At Ed Debevic's, every house burger, hot dog, and diner entree shares a not-so-secret ingredient: sass. The servers welcome guests to the vintage venue with tongue-in-cheek remarks and paper deli hats, seating them next to vibrant examples of what Centerstage calls "smart-aleck decor": fake autographs, old-timey ads, and signs that carry proverbs such as "Eat Now…Pay Waiter." The mischievously retro tone is cultivated in homage to one of the owner's favorite restaurants, Lill's Homesick Diner. Back in the '50s and '60s, Lill acquainted Ed with the classic flavors of comfort food cooked from scratch, showcasing the spirited moxie that made her a standout in the short-order world.
Ed chose to emulate both her classic cooking and feistiness at his own diner. Many of his menu items are housemade, including the meatloaf, mashed potatoes, the desserts, and the blue-cheese sauce on top of the Ed's Blue Moon burger. Milk shakes and malts pair well with a variety of hot dogs and sandwiches, especially when counterbalancing the effects of Atomic Mix: a blend of diced jalapeños, onions, and tomatoes that garnishes certain plates. The staff stays in comically impudent character throughout these meals. And every now and then, the servers pause to put on countertop dance numbers that are almost as exciting as the time your grandpa turned the lazy Susan into a zoetrope.
Couple Michael and Dora Sutcliffe proudly oversee a family staff inside their bustling mom-and-pop pizzeria. New York–style pies are made fresh and roll out of the oven crowned with toppings such as fresh veggies, barbecue chicken, italian sausage, and giardiniera, and homemade chicken tenders, garlic knots and sweet cinnamon knots complete family-size feasts. Delivery agents ferry pizzas, sodas, and mostaccioli with speed and aplomb.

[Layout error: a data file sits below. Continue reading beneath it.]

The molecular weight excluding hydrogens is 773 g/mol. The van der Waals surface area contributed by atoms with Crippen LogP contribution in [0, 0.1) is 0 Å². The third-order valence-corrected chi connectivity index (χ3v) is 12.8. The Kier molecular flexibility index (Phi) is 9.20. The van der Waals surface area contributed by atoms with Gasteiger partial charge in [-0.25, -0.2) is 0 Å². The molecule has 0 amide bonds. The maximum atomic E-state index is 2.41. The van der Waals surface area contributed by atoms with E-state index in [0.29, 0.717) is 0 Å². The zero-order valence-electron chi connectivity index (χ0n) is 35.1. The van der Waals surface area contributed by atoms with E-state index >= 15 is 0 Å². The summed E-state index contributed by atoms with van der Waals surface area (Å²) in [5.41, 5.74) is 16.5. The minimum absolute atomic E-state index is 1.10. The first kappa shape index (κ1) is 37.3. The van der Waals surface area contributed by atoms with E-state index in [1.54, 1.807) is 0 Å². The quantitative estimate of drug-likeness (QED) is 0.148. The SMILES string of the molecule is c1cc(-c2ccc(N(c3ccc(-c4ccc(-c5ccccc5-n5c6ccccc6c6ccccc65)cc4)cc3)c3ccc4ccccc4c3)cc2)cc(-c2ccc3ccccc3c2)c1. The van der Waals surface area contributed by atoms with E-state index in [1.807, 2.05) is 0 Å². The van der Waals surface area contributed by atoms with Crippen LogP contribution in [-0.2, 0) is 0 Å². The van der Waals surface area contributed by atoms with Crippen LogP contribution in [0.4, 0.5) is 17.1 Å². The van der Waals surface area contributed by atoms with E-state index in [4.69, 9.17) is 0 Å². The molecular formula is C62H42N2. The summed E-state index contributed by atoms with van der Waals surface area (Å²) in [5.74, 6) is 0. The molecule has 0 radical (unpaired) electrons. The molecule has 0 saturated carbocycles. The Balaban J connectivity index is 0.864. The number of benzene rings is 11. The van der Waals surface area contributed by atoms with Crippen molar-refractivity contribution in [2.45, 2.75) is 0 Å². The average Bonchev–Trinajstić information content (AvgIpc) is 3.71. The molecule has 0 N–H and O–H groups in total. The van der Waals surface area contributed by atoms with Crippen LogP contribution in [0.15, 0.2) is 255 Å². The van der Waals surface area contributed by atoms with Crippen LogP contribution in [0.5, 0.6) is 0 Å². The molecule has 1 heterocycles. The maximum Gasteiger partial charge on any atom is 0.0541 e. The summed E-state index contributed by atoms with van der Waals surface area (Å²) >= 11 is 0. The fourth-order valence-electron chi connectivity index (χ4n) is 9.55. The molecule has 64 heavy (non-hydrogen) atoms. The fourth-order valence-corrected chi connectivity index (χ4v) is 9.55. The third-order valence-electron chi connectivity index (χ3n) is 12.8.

Skuddlebutts Pizza, which opened in 1939 as a small tavern specializing in baked ham sandwiches, outgrew two locations over the decades and vastly expanded its menu to include an array of comfort fare. Diners begin to slow clap when the cooking staff performs piping-hot pizza preparation, hearty sandwich layering, and crisp salad tosses with fresh, homemade dressing. Polite and timely waiters parade thin-crust and Chicago pan-style pies into the dining room two at a time, as each pizza is sold on a two-for-one basis, and juggle an assortment of sandwiches and half-pound burgers. Skuddlebutts' catering menu makes gatherings of 10–30 friends and family members simpler with a selection of salads, sides, and entrees.
Chicago Street Pizza's dough artists pile crusts with enormous helpings of fresh, tasty meats, melted cheeses, and a garden's worth of vegetables. Ten distinctive specialty pies, such as the Chicago Monster pizza, load up with canadian bacon, ground beef, fresh basil, and barbecue sauce, creating disks that work equally well as hearty meals or frisbees. As chefs prepare Italian eats, they ensure the juiciness of the beef sandwiches, the crispness of calzones, and the tang in the sauce-slathered pastas.
Nestled inside Fox Bowl, Stella's Pizza and Pub fuels both bowlers and non-bowlers alike with hearty pub food. The kitchen strews the tops of thin-crust pizzas with Grande cheese, and ingredients such as italian beef and giardiniera give the pizzas Chicago-style flavor. Thirty different beers pair well with the menu of burgers and beef sandwiches, and patrons can keep their eyes on the large-screen televisions for the latest score or to find out who went home on Project Runway.
Michael's Pizzeria has always done things a little differently. Since 1978, the chefs have referred to one other as “Dr. Gonzo” and topped specialty pies with unexpected toppings such as spaghetti, ranch, and cheddar cheese. The menu also showcases a spread of other Italian dishes, from baked lasagna and veal parmigiana to panzeroti—dough stuffed with your choice of toppings, then deep-fried.